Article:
Romani

Language

Romani refers to several different languages used by the Romani people, a traditionally internant ethnic group with Northern Indian ancestry living primarily in Europe and the Americas.

Romani belongs to the Indo-Aryan branch of the Indo-European language family, and is the only Indo-Aryan language spoken outside of the Indian subcontinent. 

Writing System

Romani has no agreed-upon orthographic system, but many Romani communities use a writing system based on the orthography of the dominant language in their area (e.g., the Romani in Hungary often use an orthography based on Hungarian). More recently, Romani have been using an English- and Czech-influenced writing system has been used among Romani communicating online. 

Phonology

The core phonological inventory is as follows:

  Labial Alveolar

Post Alveolar/

Palatal

Velar Glottal
Nasal m n      
Stop

p       b

t        d

 

k g

 
Affricate   ts

tʃʰ

   
Fricative f       v s z ʃ ʒ   h
Approximant   l j    
Rhotic   r      

 

Eastern and Southeastern Romani dialects often have palatalized consonants. Loan words from contact languages often allow non-native phonemes.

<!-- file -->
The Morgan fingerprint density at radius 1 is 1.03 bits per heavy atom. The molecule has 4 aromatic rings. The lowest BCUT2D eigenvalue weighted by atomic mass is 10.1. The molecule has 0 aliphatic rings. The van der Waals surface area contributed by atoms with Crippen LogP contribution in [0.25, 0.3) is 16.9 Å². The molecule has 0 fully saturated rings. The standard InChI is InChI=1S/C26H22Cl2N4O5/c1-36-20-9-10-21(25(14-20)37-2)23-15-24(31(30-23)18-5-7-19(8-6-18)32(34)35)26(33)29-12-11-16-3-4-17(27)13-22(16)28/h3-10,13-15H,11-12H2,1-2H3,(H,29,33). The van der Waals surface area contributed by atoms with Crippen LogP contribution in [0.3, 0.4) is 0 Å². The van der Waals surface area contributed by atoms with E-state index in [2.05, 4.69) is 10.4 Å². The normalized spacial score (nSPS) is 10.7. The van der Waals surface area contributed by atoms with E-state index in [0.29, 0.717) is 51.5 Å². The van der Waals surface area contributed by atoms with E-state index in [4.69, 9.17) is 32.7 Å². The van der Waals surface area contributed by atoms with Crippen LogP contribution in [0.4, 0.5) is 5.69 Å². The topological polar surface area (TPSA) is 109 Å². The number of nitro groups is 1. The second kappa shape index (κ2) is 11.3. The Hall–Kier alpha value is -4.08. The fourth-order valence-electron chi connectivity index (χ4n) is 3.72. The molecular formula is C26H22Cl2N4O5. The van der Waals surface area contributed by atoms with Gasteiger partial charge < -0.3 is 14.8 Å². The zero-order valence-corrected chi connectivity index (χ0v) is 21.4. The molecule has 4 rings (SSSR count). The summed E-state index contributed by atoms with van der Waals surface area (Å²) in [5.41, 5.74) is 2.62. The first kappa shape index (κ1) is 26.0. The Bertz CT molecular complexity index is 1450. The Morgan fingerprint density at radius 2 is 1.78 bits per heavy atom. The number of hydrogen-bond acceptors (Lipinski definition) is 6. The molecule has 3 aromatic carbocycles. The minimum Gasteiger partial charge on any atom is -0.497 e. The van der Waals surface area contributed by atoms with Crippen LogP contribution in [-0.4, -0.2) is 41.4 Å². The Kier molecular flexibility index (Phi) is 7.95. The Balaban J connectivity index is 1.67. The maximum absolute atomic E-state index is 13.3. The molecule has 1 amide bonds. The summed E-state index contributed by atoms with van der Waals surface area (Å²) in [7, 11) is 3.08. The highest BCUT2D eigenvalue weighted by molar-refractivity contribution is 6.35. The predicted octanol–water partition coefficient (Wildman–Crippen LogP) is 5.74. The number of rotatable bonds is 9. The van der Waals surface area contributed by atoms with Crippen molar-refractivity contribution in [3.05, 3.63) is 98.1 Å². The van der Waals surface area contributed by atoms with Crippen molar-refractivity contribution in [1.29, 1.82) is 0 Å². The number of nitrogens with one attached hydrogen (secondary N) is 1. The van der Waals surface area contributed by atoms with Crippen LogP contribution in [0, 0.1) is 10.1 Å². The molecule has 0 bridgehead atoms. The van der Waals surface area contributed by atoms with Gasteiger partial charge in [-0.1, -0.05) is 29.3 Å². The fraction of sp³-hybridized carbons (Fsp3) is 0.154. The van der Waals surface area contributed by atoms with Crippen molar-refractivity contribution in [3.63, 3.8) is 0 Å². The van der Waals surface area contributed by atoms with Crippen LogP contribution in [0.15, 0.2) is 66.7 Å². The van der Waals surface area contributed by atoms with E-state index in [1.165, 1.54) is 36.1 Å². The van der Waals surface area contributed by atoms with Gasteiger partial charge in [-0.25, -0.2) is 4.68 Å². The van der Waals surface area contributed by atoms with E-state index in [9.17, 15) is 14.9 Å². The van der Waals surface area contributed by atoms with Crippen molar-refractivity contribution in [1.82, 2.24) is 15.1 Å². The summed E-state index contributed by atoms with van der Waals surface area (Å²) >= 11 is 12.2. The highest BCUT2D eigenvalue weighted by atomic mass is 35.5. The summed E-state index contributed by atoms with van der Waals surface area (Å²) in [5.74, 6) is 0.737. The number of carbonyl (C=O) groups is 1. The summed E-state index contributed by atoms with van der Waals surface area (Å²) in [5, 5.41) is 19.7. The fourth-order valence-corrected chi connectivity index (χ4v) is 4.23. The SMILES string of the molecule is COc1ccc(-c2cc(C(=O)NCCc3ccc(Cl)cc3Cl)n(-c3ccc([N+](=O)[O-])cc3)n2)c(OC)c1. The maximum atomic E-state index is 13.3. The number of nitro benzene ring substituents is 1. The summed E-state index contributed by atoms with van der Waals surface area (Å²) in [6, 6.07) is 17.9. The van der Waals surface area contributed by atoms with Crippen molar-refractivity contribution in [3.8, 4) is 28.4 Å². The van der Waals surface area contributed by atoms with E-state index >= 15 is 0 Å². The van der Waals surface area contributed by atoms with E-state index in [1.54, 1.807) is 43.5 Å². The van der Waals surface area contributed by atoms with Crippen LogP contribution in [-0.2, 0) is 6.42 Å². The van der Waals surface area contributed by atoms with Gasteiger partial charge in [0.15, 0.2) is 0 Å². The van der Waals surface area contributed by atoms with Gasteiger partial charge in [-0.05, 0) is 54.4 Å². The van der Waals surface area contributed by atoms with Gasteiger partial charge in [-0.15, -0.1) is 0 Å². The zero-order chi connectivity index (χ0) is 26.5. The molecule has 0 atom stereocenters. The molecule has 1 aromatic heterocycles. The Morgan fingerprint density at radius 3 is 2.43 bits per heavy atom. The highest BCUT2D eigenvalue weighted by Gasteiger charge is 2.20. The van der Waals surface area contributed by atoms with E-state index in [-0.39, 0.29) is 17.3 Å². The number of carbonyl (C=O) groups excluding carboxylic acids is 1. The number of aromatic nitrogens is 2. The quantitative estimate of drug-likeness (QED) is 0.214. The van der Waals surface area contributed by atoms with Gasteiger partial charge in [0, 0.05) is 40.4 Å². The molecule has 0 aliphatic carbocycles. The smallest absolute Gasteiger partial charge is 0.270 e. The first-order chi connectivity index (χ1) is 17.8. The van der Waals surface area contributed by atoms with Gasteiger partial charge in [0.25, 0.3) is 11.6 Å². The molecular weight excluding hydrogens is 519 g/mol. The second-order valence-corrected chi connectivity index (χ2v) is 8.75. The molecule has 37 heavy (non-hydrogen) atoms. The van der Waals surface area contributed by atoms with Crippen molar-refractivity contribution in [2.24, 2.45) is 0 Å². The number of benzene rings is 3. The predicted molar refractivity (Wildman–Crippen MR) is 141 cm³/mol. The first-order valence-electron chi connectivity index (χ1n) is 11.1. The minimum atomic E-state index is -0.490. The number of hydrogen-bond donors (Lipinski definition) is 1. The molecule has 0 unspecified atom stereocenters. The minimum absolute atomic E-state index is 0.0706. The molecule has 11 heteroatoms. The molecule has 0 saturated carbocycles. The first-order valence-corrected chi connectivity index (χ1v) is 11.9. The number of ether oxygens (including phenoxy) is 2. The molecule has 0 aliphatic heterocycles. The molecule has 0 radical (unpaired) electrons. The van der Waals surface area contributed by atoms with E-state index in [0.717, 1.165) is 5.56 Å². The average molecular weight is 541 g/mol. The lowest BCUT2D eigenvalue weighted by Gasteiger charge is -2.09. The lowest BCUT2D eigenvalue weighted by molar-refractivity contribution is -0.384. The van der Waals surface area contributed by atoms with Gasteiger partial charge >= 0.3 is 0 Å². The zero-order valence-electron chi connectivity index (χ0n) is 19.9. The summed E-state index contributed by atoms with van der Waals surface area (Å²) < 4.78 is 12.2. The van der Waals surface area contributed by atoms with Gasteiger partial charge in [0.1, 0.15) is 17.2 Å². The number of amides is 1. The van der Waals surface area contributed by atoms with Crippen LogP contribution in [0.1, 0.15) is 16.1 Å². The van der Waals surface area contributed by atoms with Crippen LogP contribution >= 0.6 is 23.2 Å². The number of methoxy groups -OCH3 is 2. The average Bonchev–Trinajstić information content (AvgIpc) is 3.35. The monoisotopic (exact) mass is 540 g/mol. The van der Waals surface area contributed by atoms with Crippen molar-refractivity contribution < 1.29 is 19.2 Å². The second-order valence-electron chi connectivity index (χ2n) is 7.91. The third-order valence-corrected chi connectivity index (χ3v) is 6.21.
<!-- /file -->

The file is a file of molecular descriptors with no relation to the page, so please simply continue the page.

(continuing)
Conservative Romani dialects have word-final stress, while some Central and Western European dialects have shifted stress to earlier in the the word.

Morphology/Semantics

Romani language has two classes of nominals, inherited and borrowed, each of which can be identified by its word ending. Nominals also have two genders (masculine and feminine) and two numbers (singular and plural). Case endings of nouns and verbs are similar to Indian languages. Prepositions or locatives are more commonly expressed through case endings of nouns, this is similar to Latin. Similar to many Romance languages, verbs in Romani are conjugated depending on the pronoun or the agent of the action.

 Words related to travel appear to be linguistically similar to those of Armenian or Iranian languages, while words related to metal work, or smithing are linguistically similar to Greek

Syntax

Romani is generally considered a free word order language, but dialects with a Slavic influence tend to put the verb last, and other dialects more frequently use an SVO word order.